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Re: [Bug-gnulib] linebreak.c proposed patches for size-calculation overf

From: Bruno Haible
Subject: Re: [Bug-gnulib] linebreak.c proposed patches for size-calculation overflows
Date: Thu, 6 Nov 2003 15:56:12 +0100
User-agent: KMail/1.5

Paul Eggert wrote:
> Unfortunately xsize.h defines SIZE_MAX incompatibly with C99.  In C99,
> one can use SIZE_MAX in preprocessor expressions; this isn't true for
> xsize.h's SIZE_MAX.

I could make up a SIZE_MAX definition that will work in preprocessor
expressions, using yet another autoconf macro. But here I'm too lazy.
I'm satisfied with SIZE_MAX as being usable inside functions.

> On another subject, I find this code:
>       void *p = (!size_overflow_p (size) ? malloc (size) : NULL);
> to be hard to read.  I'd rather just write this:
>       void *p = malloc (size);
> This can be accomplished by having gnulib's malloc wrapper check for a
> SIZE_MAX argument, on hosts where we're not sure that malloc(SIZE_MAX)
> always fails.  With glibc, malloc(SIZE_MAX) always fails, so no
> wrapper would be needed.

When doing this, I fear to mix different unrelated things. Actually
xsize.h defines a new abstract type, that happens to be encoded in a
size_t. Therefore I'd prefer to name this function/macro xsize_malloc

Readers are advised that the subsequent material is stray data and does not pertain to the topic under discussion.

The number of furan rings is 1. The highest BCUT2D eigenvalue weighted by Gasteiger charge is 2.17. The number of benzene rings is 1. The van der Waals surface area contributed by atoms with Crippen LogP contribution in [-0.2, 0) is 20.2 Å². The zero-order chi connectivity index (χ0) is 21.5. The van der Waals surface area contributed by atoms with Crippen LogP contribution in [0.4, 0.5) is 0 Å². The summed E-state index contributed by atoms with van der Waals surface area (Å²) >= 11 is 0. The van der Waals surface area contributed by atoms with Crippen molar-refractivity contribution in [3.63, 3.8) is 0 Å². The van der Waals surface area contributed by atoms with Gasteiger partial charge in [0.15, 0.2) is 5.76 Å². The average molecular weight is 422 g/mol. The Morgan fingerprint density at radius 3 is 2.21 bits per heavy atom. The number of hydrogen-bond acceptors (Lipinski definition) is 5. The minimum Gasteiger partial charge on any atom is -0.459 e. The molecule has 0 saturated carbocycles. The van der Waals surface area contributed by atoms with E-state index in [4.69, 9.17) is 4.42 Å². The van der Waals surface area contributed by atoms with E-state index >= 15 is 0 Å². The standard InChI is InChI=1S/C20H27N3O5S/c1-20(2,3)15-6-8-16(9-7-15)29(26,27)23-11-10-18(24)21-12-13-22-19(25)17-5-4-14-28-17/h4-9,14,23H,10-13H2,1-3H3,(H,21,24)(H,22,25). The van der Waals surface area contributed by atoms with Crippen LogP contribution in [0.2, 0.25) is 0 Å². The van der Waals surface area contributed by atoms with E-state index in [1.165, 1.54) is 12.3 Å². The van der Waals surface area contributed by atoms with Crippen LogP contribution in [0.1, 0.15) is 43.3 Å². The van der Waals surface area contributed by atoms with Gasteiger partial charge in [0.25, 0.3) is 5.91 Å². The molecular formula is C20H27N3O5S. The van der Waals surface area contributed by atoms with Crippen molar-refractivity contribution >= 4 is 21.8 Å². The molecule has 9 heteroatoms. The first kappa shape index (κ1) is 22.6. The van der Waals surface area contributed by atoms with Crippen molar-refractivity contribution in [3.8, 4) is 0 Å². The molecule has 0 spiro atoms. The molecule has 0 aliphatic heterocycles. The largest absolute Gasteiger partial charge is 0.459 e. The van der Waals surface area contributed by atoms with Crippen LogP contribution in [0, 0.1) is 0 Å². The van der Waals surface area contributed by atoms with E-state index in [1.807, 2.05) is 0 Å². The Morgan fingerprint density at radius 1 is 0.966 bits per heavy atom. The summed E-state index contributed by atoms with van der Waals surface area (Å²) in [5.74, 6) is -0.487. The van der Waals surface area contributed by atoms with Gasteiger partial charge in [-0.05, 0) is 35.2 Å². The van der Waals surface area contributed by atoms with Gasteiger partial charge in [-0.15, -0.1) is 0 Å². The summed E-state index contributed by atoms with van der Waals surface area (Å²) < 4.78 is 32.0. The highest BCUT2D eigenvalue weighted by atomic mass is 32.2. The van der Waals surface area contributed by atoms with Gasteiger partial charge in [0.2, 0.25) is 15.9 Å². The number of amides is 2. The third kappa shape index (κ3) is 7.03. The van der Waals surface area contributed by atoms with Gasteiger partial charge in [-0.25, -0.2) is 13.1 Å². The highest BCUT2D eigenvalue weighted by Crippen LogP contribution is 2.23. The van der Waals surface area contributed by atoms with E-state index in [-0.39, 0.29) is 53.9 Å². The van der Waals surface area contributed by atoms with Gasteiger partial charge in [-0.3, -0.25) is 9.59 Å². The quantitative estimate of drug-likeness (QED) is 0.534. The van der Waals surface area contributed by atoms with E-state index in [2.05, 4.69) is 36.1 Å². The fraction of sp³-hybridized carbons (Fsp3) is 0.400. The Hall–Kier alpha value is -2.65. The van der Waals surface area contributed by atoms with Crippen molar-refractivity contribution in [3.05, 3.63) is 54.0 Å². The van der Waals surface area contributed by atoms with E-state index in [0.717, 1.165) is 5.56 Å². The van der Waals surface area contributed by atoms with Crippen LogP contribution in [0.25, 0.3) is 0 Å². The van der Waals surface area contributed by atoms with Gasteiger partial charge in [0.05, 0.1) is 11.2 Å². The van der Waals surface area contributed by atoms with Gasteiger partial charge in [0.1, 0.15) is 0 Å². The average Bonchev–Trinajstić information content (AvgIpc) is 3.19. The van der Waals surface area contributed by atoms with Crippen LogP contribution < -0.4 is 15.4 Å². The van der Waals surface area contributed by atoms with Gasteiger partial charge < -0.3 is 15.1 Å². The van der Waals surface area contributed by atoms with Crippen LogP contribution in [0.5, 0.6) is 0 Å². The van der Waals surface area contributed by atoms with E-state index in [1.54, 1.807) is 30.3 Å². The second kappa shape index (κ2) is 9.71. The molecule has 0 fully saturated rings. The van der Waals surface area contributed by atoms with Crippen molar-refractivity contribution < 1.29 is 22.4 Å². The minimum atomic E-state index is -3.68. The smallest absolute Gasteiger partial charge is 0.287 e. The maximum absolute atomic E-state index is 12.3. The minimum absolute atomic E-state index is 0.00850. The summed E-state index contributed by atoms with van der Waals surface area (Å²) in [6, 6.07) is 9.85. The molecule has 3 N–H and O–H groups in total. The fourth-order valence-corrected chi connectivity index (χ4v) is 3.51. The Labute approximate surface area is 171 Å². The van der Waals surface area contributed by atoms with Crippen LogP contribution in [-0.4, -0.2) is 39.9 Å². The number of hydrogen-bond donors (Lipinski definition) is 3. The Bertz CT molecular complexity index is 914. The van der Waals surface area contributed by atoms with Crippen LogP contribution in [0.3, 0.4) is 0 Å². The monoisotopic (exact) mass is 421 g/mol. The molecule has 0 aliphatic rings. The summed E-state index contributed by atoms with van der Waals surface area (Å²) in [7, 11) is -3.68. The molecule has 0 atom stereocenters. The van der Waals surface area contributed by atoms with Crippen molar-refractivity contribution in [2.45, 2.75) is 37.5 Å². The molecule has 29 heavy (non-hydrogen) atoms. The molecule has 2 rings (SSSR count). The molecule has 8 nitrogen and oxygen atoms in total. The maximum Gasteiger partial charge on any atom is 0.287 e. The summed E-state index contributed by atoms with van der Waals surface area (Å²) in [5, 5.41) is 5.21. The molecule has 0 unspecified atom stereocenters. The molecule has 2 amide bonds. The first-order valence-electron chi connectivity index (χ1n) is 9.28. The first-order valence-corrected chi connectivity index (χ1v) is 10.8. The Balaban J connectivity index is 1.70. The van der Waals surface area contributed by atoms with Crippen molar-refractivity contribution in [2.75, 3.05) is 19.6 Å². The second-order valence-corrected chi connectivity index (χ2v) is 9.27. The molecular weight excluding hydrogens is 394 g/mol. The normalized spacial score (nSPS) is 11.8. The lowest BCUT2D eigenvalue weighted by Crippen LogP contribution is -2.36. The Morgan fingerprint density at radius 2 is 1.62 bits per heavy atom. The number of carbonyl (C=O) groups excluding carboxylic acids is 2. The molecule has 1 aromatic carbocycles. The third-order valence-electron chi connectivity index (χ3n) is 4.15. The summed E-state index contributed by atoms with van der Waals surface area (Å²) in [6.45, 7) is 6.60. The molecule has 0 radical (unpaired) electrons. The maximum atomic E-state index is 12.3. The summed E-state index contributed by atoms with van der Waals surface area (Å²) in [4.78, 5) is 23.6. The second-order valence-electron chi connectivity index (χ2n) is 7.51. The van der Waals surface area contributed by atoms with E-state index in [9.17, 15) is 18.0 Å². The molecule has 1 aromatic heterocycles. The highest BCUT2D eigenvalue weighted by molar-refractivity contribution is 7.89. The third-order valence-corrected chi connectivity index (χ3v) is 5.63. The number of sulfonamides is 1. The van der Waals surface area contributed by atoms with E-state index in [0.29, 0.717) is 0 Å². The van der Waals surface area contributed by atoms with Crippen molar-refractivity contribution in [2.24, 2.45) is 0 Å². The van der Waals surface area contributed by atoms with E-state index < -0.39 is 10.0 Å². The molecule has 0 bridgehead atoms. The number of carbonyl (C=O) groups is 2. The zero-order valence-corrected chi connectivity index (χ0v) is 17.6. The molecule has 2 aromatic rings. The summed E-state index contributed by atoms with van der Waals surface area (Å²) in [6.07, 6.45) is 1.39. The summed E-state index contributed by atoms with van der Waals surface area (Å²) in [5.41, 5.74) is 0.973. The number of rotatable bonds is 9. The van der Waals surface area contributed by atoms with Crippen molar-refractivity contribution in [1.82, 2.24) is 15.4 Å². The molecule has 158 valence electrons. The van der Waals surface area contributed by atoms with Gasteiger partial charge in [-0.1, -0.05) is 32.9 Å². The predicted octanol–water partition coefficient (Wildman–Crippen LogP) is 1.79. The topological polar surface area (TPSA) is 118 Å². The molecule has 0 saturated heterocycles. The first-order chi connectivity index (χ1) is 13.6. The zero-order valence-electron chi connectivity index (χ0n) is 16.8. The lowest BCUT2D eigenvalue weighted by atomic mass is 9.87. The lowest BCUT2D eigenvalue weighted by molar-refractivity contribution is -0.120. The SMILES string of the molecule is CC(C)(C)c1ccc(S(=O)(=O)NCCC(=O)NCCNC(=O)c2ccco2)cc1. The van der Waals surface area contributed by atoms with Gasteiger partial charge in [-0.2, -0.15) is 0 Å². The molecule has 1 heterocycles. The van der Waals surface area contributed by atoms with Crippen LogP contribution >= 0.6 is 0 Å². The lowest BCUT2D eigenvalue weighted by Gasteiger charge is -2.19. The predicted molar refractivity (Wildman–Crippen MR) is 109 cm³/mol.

or so, differently than the ANSI C 'malloc',

The majority of the allocations in gnulib is done through xmalloc,
which gnulib "owns", so here I don't mind whether xmalloc does the
test against SIZE_MAX or not.

> Also, I'd prefer prepending an 'x' to the names of the overflow
> predicates -- for consistency with the other names defined.

'x' means 'checking' in this contest. The predicates are not in the
same category: they don't perform "an operation with overflow checking".

> And I'd
> omit the trailing '_p' (as I'm not a big fan of Hungarian notation :-).

This isn't hungarian notation, it's the common notation in gnulib
(started with obstack) for predicates. Due to the need to distinguish
constructive/destructive operations and tests, we got several notations:

    empty! and empty?                (Scheme conventions)
    empty and emptyp / empty-p       (Lisp conventions)
    empty and isEmpty                (Java conventions)

In GCC, Emacs and obstack the Lisp notation with "_p" is used. Why should
I start using a different notation here?


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